Letters Priorities in stroke care

The London stroke strategy

BMJ 2009; 338 doi: http://dx.doi.org/10.1136/bmj.b2616 (Published 29 June 2009) Cite this as: BMJ 2009;338:b2616
  1. Nick Losseff, consultant neurologist and interim London clinical director for stroke1,
  2. Diane Ames, consultant stroke physician and joint North West Thames clinical lead for stroke1,
  3. Geoff Cloud, consultant stroke physician and South West Thames clinical lead for stroke1,
  4. Gill Cluckie, stroke clinical nurse specialist and South East Thames clinical lead for stroke1,
  5. Patrick Gompertz, consultant stroke physician and North East Thames clinical lead for stroke1,
  6. Binnie Grant, stroke coordinator and joint North West Thames clinical lead for stroke1,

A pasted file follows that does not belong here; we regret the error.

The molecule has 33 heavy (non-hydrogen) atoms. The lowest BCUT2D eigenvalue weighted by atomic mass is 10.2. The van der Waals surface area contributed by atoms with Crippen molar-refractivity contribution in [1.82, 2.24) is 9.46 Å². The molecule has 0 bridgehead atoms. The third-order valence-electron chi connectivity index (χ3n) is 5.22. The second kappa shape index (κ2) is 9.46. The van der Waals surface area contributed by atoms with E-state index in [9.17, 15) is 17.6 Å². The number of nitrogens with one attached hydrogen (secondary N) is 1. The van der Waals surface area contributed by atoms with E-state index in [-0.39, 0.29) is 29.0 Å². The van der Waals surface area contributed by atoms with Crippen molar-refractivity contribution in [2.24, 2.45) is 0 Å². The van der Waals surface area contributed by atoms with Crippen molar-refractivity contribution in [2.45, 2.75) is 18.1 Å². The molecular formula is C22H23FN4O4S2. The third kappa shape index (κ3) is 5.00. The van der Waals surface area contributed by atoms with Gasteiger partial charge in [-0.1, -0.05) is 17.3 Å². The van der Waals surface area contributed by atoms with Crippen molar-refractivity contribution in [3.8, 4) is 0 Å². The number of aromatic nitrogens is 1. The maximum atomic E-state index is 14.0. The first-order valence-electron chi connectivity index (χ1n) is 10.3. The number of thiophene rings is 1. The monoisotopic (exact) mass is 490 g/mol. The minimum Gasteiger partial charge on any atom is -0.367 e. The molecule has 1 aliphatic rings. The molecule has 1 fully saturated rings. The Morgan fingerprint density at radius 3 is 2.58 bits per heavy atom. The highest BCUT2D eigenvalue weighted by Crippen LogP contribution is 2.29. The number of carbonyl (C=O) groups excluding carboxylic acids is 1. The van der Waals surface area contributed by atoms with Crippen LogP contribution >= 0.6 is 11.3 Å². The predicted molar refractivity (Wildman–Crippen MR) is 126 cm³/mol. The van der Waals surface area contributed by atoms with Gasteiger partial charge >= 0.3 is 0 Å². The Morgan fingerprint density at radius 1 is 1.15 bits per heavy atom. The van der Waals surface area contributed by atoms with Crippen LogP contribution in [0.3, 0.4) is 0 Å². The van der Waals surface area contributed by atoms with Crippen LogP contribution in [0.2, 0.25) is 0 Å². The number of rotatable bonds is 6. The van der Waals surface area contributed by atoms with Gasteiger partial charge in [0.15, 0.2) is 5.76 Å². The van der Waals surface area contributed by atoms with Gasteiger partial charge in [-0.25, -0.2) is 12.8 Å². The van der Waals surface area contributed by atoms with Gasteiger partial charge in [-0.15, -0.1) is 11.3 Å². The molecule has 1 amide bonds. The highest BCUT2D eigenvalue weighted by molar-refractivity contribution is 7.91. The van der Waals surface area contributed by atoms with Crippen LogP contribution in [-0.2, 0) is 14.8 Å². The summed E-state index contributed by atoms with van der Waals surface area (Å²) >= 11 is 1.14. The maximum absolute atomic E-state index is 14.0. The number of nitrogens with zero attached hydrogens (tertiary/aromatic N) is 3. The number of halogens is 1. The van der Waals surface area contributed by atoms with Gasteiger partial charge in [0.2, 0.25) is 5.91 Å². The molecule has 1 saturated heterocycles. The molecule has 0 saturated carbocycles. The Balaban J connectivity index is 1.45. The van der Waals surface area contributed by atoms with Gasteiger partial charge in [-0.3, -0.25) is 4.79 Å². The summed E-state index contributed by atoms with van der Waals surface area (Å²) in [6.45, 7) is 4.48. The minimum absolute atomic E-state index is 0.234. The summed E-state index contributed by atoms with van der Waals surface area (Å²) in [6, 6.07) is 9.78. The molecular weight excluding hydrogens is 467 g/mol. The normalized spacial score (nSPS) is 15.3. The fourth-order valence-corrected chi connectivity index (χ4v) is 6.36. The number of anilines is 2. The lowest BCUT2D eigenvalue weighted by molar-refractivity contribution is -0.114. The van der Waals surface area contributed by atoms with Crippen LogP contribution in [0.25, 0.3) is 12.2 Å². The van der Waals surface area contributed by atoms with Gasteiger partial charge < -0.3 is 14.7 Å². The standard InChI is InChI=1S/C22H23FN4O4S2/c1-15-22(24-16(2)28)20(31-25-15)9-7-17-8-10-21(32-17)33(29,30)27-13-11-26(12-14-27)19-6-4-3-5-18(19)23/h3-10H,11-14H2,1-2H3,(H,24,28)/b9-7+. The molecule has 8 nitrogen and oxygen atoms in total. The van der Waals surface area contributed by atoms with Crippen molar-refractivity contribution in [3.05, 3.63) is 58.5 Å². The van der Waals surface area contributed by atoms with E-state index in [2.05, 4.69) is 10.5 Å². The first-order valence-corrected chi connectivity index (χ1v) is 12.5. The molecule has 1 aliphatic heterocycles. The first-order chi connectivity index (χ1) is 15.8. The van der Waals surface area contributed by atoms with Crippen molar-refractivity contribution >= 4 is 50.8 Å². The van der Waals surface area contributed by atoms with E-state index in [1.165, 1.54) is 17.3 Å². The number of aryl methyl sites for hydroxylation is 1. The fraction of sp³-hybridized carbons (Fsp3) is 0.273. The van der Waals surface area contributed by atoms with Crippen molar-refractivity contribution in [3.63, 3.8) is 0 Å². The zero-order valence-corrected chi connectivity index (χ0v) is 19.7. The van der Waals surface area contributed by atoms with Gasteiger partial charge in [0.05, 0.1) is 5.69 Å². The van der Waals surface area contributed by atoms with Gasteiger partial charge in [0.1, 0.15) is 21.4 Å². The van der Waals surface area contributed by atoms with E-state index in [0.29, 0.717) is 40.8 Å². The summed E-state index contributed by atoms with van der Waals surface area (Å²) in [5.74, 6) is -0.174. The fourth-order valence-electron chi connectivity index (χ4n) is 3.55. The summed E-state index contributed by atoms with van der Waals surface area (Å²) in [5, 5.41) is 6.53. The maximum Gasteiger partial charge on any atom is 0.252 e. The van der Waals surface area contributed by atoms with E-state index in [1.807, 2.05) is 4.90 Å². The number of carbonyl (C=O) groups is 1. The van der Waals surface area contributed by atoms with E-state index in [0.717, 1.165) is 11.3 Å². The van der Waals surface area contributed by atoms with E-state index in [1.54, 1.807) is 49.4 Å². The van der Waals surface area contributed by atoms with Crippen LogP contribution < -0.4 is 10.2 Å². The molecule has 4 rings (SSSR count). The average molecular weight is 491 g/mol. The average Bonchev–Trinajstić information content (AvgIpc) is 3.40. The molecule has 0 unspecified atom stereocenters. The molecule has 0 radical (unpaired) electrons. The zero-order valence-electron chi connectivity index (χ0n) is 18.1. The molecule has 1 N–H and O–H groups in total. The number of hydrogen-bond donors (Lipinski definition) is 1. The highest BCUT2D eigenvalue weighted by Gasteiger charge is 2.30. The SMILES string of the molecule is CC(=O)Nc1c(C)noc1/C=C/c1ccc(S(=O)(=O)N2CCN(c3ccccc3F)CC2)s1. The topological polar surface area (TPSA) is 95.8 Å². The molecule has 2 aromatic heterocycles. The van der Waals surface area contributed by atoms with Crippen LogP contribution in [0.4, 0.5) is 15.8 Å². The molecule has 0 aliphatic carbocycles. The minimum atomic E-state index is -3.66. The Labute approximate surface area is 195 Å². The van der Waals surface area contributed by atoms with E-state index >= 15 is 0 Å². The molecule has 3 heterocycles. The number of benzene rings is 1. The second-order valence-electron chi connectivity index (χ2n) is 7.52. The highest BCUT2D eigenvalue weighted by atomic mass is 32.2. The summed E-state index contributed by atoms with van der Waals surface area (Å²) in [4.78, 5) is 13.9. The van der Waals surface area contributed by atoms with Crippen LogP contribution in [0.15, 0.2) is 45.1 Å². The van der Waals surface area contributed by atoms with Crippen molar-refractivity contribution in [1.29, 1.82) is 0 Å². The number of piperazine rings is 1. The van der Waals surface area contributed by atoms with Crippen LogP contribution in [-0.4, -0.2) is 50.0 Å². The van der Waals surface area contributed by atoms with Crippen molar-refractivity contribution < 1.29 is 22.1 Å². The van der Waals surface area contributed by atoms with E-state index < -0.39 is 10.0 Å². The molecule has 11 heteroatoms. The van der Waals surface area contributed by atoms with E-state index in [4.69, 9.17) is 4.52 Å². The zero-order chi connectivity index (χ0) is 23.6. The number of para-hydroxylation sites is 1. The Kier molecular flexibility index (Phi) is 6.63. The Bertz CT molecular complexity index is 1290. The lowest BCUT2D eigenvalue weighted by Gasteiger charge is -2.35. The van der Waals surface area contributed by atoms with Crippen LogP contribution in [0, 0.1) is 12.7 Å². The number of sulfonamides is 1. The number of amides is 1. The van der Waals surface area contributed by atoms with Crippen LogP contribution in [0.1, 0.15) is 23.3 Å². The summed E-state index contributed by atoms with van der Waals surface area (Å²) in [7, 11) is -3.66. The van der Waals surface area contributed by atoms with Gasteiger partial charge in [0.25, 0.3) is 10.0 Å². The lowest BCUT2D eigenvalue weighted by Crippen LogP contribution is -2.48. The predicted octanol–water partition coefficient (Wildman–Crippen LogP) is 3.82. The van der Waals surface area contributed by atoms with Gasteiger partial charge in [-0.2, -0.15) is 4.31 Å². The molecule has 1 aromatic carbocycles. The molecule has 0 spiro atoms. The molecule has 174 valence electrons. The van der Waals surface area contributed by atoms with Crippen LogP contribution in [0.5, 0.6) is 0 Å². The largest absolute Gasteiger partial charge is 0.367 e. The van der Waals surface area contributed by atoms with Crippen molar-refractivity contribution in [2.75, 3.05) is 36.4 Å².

7. Hugh Markus, professor of neurology and clinical lead, South East England Stroke Research Network1,
  8. Martin M Brown, professor of stroke medicine and clinical lead, Thames Stroke Research Network1
  1. 1Portland House, London SW1
  1. nicholas.losseff{at}gmail.com

    Sudlow and Warlow assume that the benefits of the proposed hyperacute stroke units (HASUs) in London are limited to the delivery of thrombolysis.1 However, the aims are to provide all patients with stroke with emergency assessment from specialists in acute stroke, cost effective brain imaging,2 and a high dependency unit environment for physiological monitoring and active intervention. …

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